Next Article in Journal
Biological Response to Meal Ingestion: Gender Differences
Next Article in Special Issue
Inflammation, Appetite and Food Intake in Older Hospitalized Patients
Previous Article in Journal
Protective Effects of CISD2 and Influence of Curcumin on CISD2 Expression in Aged Animals and Inflammatory Cell Model
Open AccessArticle

An Increase in Fat Mass Index Predicts a Deterioration of Running Speed

1
Clinical Nutrition, Geneva University Hospitals and University of Geneva, 1205 Geneva, Switzerland
2
Rehabilitation and Palliative Care, Geneva University Hospitals and University of Geneva, 1205 Geneva, Switzerland
3
Rehabilitation and Geriatrics, Geneva University Hospitals and University of Geneva, 1205 Geneva, Switzerland
*
Author to whom correspondence should be addressed.
Nutrients 2019, 11(3), 701; https://doi.org/10.3390/nu11030701
Received: 4 February 2019 / Revised: 18 March 2019 / Accepted: 20 March 2019 / Published: 25 March 2019
(This article belongs to the Special Issue Diet and Fatigue)
A low fat mass is associated with a good running performance. This study explores whether modifications in body composition predicted changes in running speed. We included people who underwent several measurements of body composition by bioelectrical impedance analysis between 1999 and 2016, at the “Course de l’Escalade”, taking place yearly in Geneva. Body composition was reported as a fat-free mass index (FFMI) and fat mass index (FMI). Running distances (men: 7.2 km; women: 4.8 km) and running times were used to calculate speed in km/h. We performed multivariate linear mixed regression models to determine whether modifications of body mass index, FFMI, FMI or the combination of FFMI and FMI predicted changes in running speed. The study population included 377 women (1419 observations) and 509 men (2161 observations). Changes in running speed were best predicted by the combination of FFMI and FMI. Running speed improved with a reduction of FMI in both sexes (women: ß −0.31; 95% CI −0.35 to −0.27, p < 0.001. men: ß −0.43; 95% CI −0.48 to −0.39, p < 0.001) and a reduction of FFMI in men (ß −0.20; 95% CI −0.26 to −0.15, p < 0.001). Adjusted for body composition, the decline in running performance occurred from 50 years onward, but appeared earlier with a body mass, FFMI or FMI above the median value at baseline. Changes of running speed are determined mostly by changes in FMI. The decline in running performance occurs from 50 years onward but appears earlier in people with a high body mass index, FFMI or FMI at baseline. View Full-Text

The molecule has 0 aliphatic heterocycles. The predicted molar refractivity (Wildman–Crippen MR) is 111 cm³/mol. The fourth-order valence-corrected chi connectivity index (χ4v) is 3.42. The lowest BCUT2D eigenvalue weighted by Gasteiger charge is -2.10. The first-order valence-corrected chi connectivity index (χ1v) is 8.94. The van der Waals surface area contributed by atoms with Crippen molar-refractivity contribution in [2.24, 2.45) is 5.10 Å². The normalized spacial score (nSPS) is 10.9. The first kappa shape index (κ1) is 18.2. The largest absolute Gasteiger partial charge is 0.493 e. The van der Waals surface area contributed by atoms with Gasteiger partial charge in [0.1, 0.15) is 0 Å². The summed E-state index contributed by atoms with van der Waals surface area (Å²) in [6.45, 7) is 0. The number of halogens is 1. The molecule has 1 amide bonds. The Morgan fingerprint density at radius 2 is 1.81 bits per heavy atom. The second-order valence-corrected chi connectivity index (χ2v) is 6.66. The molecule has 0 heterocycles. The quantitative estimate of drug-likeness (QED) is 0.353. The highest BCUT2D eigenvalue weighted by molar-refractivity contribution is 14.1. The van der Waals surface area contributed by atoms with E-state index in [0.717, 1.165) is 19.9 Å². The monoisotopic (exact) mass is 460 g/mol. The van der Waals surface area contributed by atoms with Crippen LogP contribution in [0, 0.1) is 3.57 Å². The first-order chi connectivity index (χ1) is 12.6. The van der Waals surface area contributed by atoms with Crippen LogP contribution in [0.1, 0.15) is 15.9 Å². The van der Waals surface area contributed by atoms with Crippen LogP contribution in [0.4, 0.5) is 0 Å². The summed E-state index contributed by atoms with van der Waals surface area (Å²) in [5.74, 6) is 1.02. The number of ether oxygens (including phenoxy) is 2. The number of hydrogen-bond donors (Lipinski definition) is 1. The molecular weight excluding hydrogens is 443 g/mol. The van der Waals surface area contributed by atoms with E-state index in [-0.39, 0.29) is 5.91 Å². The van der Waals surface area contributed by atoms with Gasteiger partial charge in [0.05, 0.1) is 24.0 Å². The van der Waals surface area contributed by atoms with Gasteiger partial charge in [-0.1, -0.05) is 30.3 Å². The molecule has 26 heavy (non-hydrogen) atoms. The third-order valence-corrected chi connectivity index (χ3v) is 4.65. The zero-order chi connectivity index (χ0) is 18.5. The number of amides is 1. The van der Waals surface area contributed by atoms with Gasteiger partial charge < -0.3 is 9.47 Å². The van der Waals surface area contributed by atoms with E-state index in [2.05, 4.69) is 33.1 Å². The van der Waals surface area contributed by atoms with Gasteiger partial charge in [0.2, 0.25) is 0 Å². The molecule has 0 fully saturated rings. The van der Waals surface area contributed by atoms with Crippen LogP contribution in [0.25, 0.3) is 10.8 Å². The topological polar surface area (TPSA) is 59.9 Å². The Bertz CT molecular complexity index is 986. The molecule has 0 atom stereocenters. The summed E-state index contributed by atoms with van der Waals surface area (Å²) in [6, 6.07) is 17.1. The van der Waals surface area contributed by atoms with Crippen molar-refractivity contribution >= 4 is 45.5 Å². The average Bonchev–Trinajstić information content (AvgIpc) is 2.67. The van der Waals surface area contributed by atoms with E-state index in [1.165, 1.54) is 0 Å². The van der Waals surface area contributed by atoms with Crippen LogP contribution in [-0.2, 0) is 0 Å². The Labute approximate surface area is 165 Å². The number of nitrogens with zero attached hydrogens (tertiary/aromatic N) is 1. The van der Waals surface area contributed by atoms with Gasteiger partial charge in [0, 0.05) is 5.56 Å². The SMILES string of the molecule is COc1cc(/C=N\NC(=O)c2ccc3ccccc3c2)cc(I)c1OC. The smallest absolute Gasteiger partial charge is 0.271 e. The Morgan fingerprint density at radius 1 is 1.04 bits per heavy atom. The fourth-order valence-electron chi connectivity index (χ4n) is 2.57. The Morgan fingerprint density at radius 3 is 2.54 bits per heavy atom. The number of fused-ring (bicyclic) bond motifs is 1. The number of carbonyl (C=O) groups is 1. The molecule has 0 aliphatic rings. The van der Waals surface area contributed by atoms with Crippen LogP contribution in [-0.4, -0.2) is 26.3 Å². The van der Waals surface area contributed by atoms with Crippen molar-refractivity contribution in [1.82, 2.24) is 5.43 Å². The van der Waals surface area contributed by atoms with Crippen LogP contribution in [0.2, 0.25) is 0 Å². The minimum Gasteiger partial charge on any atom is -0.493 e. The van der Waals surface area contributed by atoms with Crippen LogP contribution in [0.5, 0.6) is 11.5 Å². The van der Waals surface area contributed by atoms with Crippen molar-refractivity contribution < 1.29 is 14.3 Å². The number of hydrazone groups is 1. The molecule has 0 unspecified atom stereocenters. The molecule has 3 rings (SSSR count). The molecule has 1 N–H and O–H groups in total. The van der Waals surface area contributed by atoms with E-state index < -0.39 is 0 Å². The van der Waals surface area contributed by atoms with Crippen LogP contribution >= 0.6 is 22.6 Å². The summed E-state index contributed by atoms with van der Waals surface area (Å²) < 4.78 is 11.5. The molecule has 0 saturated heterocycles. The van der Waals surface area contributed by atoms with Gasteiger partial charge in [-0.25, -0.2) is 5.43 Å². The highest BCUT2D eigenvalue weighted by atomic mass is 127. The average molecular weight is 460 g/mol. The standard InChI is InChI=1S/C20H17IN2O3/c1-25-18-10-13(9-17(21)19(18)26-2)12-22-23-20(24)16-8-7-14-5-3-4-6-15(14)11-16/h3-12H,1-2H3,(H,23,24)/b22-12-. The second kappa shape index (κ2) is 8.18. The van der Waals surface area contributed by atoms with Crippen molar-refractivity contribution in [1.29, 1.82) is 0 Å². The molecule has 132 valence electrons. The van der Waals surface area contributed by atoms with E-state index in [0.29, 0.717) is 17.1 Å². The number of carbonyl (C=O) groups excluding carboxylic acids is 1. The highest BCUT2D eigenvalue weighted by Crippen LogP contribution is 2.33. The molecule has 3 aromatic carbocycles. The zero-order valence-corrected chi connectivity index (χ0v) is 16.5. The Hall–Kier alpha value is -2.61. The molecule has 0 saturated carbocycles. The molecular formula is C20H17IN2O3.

Keywords: bioelectrical impedance analysis; fat mass; fat-free mass; running performance bioelectrical impedance analysis; fat mass; fat-free mass; running performance
Show Figures

Figure 1

MDPI and ACS Style

Genton, L.; Mareschal, J.; Karsegard, V.L.; Achamrah, N.; Delsoglio, M.; Pichard, C.; Graf, C.; Herrmann, F.R. An Increase in Fat Mass Index Predicts a Deterioration of Running Speed. Nutrients 2019, 11, 701.

Show more citation formats Show less citations formats
Note that from the first issue of 2016, MDPI journals use article numbers instead of page numbers. See further details here.

Article Access Map by Country/Region

1
Search more from Scilit
 
Search
Back to TopTop